Jump in to see how I learned how to take constructive criticism as an artist, how I figured out how to constructively criticize my own art, and how I discovered the hard way the power that our thoughts truly have.
In a lot of ways, art is one of the hardest fields for people to thrive in. Essentially, the artist is continually placing a piece of themselves in every project they present. Here, others are open to critique and criticize every aspect of it.
Oof, that’s scary.
Oftentimes, this criticism will come from multiple sources that will contain amounts of both constructive and damaging feedback for the individual. Although we can’t control how others react, we, as artists, can control how to take feedback well. Additionally, we can learn how to shape the criticism we give ourselves and other artists to be beneficial instead of hindering.
Here’s an example from my own life:
When I was younger, I used to look at my art and think, “this is not good because…” and from there I would spiral into comparison, insecurity, and doubt about my abilities (have you been here before, too?). This was not constructive or good because
Unfortunately, the seemingly small voices we allow to speak in our minds can have a big outcome on the trajectory of our lives. I began to believe these lies that were repeated over and over and over again. Eventually, I gave up on art and decided I didn’t want anything else to do with it.
That’s the power thoughts have.
Okay, let’s contrast this to something I thought this past month when I looked at a painting I made:
“I really liked the colors I used there...wow, the shading is on point!....that part would look better if I did it this way instead.”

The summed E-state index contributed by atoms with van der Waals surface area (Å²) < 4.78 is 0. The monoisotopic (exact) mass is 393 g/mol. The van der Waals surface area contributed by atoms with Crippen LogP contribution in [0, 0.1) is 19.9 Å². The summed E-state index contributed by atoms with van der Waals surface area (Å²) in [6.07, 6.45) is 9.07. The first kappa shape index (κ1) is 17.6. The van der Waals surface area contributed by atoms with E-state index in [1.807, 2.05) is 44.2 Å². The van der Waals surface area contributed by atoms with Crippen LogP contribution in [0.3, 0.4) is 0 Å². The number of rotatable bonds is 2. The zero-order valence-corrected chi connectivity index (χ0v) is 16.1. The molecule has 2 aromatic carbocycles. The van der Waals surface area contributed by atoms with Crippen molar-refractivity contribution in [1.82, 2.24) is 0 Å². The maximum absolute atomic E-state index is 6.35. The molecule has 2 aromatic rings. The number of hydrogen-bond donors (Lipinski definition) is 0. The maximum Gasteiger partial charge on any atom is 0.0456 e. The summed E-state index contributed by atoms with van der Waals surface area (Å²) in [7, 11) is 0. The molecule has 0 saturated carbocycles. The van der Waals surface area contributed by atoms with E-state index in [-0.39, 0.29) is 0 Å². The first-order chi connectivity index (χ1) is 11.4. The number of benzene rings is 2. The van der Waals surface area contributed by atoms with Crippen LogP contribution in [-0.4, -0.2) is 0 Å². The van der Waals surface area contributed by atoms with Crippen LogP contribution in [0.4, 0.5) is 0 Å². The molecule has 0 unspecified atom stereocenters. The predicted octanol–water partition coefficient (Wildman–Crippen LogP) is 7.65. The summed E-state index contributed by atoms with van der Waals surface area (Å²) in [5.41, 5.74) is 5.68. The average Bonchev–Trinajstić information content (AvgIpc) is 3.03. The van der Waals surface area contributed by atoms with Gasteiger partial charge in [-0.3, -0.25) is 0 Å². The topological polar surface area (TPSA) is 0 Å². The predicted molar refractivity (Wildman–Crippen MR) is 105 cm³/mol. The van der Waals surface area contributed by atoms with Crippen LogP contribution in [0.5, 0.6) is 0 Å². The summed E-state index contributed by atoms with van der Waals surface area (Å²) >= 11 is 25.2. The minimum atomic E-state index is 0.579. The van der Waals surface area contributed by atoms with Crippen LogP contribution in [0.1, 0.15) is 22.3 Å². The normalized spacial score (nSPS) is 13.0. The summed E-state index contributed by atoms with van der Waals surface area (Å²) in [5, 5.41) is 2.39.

Notice the difference? What changed in the span of a few years? Surprisingly, it was actually a class I took my Junior year of highschool. was taking post-secondary courses at a local community college and chose to take a simple painting course to fulfill requirements. (And, if I’m being totally honest, I only took it because it sounded more interesting than taking a random course on music enlightenment).
The course was set up in a way where everyone worked on their own, unique piece while under certain parameters. - Ex: we would all do a still-life of different objects or we would all paint a different portrait of someone in history - Additionally, the class would periodically place their work on display and everyone would choose something they liked or appreciated about another individual’s piece. Our professor was the only one who was able to criticize in any way, shape, or form. This was an important set-up because
This shift in mindset slowly seeped into how I saw all of my artwork going forward. It formed a new pattern in my mind and again, my thoughts had the power to change everything.
So, how can you apply this to your art story? I realize that we all have different challenges as artists and therefore different stories. But, in speaking to people, I’ve found insecurity to be a very common factor. Here’s a homework assignment for you. Next time you create any work of art, I challenge you to take a step back and find one to two aspects of your piece that you absolutely love and appreciate. Slowly, you’ll start to find your voice and story in what you create.
One last thing before you go: my art professor told us, students, this the first day of class and it has stuck with me ever since, “You may not like your art because it doesn’t look quite like you wanted to or doesn’t look as good as someone else's. But it is beautiful. It is beautiful because it is unique to you and no matter how ugly it seems in your eyes, you’re the only one who can make it just like that, and therefore, it has value.”
Have a wonderful day and may God bless you!
Hi, I'm Abigail Dorn, the founder and director of Arts With Love.
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